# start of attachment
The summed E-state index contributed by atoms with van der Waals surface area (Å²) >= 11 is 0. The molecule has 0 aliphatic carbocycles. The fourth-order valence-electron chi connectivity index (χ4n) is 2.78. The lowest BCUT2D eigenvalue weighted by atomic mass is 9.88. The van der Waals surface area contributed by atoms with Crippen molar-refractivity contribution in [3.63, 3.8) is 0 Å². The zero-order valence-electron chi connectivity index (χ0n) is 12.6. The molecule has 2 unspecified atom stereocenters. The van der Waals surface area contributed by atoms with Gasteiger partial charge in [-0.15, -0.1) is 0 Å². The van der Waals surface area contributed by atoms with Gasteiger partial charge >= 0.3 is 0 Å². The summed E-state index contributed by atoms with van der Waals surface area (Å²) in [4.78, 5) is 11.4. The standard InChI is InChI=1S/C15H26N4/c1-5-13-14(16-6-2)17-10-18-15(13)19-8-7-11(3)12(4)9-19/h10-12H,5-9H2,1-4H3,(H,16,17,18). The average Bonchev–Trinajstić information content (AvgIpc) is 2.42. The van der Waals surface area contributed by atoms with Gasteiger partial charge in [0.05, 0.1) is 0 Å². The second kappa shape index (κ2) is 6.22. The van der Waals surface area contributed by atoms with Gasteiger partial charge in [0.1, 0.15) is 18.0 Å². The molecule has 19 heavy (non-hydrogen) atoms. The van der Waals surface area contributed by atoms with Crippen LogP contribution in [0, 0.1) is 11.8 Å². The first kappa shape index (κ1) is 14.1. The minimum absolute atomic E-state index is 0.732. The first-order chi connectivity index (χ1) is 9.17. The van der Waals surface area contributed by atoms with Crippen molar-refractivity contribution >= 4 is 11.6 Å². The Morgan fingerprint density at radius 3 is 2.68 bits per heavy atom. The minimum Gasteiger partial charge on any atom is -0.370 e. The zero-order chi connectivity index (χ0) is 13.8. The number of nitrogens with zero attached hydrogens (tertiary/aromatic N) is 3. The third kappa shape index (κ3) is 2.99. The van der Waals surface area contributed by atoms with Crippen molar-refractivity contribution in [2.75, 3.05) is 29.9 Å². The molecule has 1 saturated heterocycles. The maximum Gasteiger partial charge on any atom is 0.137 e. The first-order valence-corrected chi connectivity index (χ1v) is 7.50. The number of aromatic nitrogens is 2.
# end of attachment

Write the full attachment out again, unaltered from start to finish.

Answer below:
The summed E-state index contributed by atoms with van der Waals surface area (Å²) >= 11 is 0. The molecule has 0 aliphatic carbocycles. The fourth-order valence-electron chi connectivity index (χ4n) is 2.78. The lowest BCUT2D eigenvalue weighted by atomic mass is 9.88. The van der Waals surface area contributed by atoms with Crippen molar-refractivity contribution in [3.63, 3.8) is 0 Å². The zero-order valence-electron chi connectivity index (χ0n) is 12.6. The molecule has 2 unspecified atom stereocenters. The van der Waals surface area contributed by atoms with Gasteiger partial charge in [-0.15, -0.1) is 0 Å². The van der Waals surface area contributed by atoms with Gasteiger partial charge >= 0.3 is 0 Å². The summed E-state index contributed by atoms with van der Waals surface area (Å²) in [4.78, 5) is 11.4. The standard InChI is InChI=1S/C15H26N4/c1-5-13-14(16-6-2)17-10-18-15(13)19-8-7-11(3)12(4)9-19/h10-12H,5-9H2,1-4H3,(H,16,17,18). The average Bonchev–Trinajstić information content (AvgIpc) is 2.42. The van der Waals surface area contributed by atoms with Gasteiger partial charge in [0.05, 0.1) is 0 Å². The second kappa shape index (κ2) is 6.22. The van der Waals surface area contributed by atoms with Gasteiger partial charge in [0.1, 0.15) is 18.0 Å². The molecule has 19 heavy (non-hydrogen) atoms. The van der Waals surface area contributed by atoms with Crippen LogP contribution in [0, 0.1) is 11.8 Å². The first kappa shape index (κ1) is 14.1. The minimum absolute atomic E-state index is 0.732. The first-order chi connectivity index (χ1) is 9.17. The van der Waals surface area contributed by atoms with Crippen molar-refractivity contribution >= 4 is 11.6 Å². The Morgan fingerprint density at radius 3 is 2.68 bits per heavy atom. The minimum Gasteiger partial charge on any atom is -0.370 e. The zero-order chi connectivity index (χ0) is 13.8. The number of nitrogens with zero attached hydrogens (tertiary/aromatic N) is 3. The third kappa shape index (κ3) is 2.99. The van der Waals surface area contributed by atoms with Crippen molar-refractivity contribution in [2.75, 3.05) is 29.9 Å². The molecule has 1 saturated heterocycles. The maximum Gasteiger partial charge on any atom is 0.137 e. The first-order valence-corrected chi connectivity index (χ1v) is 7.50. The number of aromatic nitrogens is 2.